So what have I been up to maybe someone wonders? So much. I’ve been watching Netflix, and there is this tiny Japanese lady named Marie Kondo who organizes stuff for clueless Americans (like me!) When I first saw her show, “Tidying Up” I said “She is so cute, it’s like I could put her in my pocket!” And Thing Two who loves all things Japanese said, “I know, right?” So we watched her program. This is a girl who is really into mess. I mean she gets super excited and bounces up and down. She really needs to come to my house. I could have this chick in hysterics.
First she wrote a book called “Tidying up” because “tidy” sounds better than “Throwing away a lot of crap”. I have not read her book yet, but it sounds like one of those you either really love or hate. Apparently, some Americans aren’t impressed with practical advice coupled with blessing your socks and whatnot. But there’s more, so much more!
Like she has her own T.V. show on Netflix, as I said, and she doesn’t even speak English. She has an interpreter follow her around who I guess tells her whatever nonsense the American homeowner is saying, though we rarely see her doing this interpreting to Marie. I think it’s because the interpreter mostly just makes that hand motion of “blah blah blah” and Marie’s like, got it, and smiles and nods her head a lot, which is enough to satisfy her customers.
So what makes Marie different from other organizing gurus besides being so cute -omg one time she hopped on a decorative carousel horse which would crack under my weight but practically floated under her – and Japanese? It turns out Japanese people are different from us. They are tiny because they have tiny houses on a tiny island. Also, they eat a lot of rice and veggies and possibly poisonous seafood instead of cows. So without a lot of space, you can only store so much stuff. Their solution is to keep most of their stuff in enormous stores selling Hello Kitty and only Hello Kitty.
Yet we only have the option of expensive storage units that people raid on TV here, so we have to figure out how to clean out the big messes we can’t afford in the big houses we can’t afford. Japanese people are not only different than us, they also think differently. I took a class years ago on Non-Western world literature that freaked out most of my classmates because we had to make “paradigm shifts” to understand another culture. (I never hear “paradigm shift” anymore, so maybe it’s called something like “Special Snowflake Shift”.) In Japan they have Shinto, and no that is not a restaurant (pretty sure?) It’s like a religion, but not a religion, so kind of more like Buddhism, though it’s not that either. Basically you just have it as a way of life, got it? Great.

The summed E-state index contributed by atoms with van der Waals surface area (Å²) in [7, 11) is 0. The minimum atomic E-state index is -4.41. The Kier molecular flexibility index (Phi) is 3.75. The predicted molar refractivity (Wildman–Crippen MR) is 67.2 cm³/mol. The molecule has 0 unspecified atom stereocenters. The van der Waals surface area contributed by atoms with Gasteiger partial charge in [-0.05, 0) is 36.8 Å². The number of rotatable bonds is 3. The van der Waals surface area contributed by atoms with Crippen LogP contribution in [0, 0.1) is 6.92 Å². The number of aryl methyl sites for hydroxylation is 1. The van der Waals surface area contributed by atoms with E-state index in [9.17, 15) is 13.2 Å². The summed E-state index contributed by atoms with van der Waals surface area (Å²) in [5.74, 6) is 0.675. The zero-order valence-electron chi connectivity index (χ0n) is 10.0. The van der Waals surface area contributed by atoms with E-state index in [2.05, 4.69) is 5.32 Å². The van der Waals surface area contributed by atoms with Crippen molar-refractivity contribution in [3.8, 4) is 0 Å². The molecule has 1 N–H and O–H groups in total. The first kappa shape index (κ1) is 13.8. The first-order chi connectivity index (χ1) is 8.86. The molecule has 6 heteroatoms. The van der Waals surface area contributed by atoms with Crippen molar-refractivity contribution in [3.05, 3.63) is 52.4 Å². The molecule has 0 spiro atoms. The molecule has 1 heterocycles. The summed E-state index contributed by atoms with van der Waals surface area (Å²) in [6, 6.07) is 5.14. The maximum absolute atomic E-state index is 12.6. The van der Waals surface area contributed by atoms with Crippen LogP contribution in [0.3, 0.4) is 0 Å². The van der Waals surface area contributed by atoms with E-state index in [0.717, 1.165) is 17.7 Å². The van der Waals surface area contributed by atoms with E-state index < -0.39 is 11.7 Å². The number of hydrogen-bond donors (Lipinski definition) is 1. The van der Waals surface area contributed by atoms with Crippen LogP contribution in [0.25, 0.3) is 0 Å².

Marie takes aspects of Shintoism that are really nutso, like paying respect for your possessions. In one episode, she gets on her knees to understand the house (So sorry these people messed you up!) and the family awkwardly closes their eyes like they are doing the same thing, though I know the parents are secretly wondering how their Tinder profiles are doing.
This inanimate object stuff is really big with Marie, though. First you take, say, all your clothes and throw them in a one big pile (this has to be ouchy for the clothes I’d think) and then you pick up one piece at a time and decide if it “sparks joy” for you. If you aren’t sparked, you are supposed to thank it for serving you (oh thank underwear for hiding my butt) and put it in the “get rid of” pile. I love watching the men especially thank their T-shirts, etc., cause you know as soon as Marie leaves they are going back to tossing it at the nearest pile.
She also likes folding, and by folding I mean she makes clothes into tiny napkin rings and places them neatly in a drawer. If I went to that much trouble folding my clothes, I’m not sure if I’d ever wear them again. Maybe that’s the secret? I haven’t seen it on the show yet, but apparently in the book Marie is super concerned for socks, describing how they have to protect your feet from brutal beatings and deserve a rest. I can only imagine what she thinks about our underwear. Maybe we should just immediately make them funeral pyres out of mercy.
I know this all sounds weird, but that’s because she’s weird, only her weird comes in handy. She tells about being a child of five who entertained herself by reading cleaning magazines and advising her mother on how to better clean their house. I bet that went over well. Her method of cleaning even has a name, the “KonMari Method” taken from her name. Yup, she thought that up herself. She has plenty of fans who are even stranger though, calling themselves “Konverts” (get it?) and purging their houses in fits of “Kondomania”.
I realize I’ve poked fun at little Marie, but I honestly kind of like her style. Is it that bad to be thankful that we do have so much crap we have to get rid of it? My anxiety peaks while walking around my messy house, which I see much more of now. I long for a nice, peaceful empty space free of dust and piles of clutter. I love my things, though, and there’s just no way I’m getting a “minimalist” house that looks like an art museum (1 painting per white room) with a husband, kids, and myself in the way. And that’s okay. Maybe I could just make a start.
As soon as I’m finished watching the latest episode.